RICHARDSON (CBSDFW.COM) – Chances are, either you or someone you know has a home security system—and if your home is in Richardson, police there want to know, too.
“This is strictly a voluntary program,” says Crime Prevention Officer Mike Wieczorek. “We put you on a list of contacts, and then when something happens, we ask you to look into your system, review your footage, and then recontact us with anything you find.”
With home surveillance systems dropping in price in recent years, the security cameras have become more common… serving up ‘gotcha moments’ at the push of a button: whether that’s a delivery man behaving badly, or a crook caught in the act.
And Richardson homeowner Leo Pease knows that well. “This lady come out the house and she was crying,” says Pease, “And I said, ‘well, I’ll go back and check my camera’… and that’s when I found it.”
Sure enough, Pease’s surveillance video helped catch a burglar and recover the neighbor’s belongings. And he wasn’t alone. Home security video was showing up so often in police investigations, that crime prevention officers proposed putting together a database of homeowners who might have video to share.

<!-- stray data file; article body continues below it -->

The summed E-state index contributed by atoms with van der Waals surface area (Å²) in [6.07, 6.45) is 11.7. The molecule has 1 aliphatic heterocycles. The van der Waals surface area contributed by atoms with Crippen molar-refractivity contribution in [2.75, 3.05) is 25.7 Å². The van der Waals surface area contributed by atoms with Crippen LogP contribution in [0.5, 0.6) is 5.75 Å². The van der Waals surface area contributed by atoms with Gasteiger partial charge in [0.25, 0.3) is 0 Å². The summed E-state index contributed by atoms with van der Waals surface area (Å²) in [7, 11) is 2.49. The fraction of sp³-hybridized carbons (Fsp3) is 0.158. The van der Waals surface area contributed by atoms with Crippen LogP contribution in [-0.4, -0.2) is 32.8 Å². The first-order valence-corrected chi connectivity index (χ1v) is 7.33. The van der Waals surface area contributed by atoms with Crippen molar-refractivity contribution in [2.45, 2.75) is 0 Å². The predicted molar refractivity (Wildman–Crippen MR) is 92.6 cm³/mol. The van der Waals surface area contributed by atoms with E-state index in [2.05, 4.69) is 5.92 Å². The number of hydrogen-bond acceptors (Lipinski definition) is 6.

“Now, they can pull up a map of the city and they can see plotted on the map everywhere that we have homes with video surveillance, so it’s become a great tool,” says Officer Wieczorek.
Signing up is simple. Just head to the Richardson police website, click on ‘Crime Prevention’ and then navigate to ‘Neighborhood Video Crime Watch’.
“That’s why they call me all the time,” says Pease with a chuckle, “I’m on their list.” And then with a thoughtful pause, “It’s a good list to be on.”
More than a hundred homeowners have signed up to share surveillance video with police and departments from as far away as Canada have asked for more information.
Pease calls the home video database the “best partnership” with the community that the police department could have—because officers, try as they might—can’t be everywhere.
“That’s why they want to depend on these cameras,” says Pease, “to see what they don’t get to see.”
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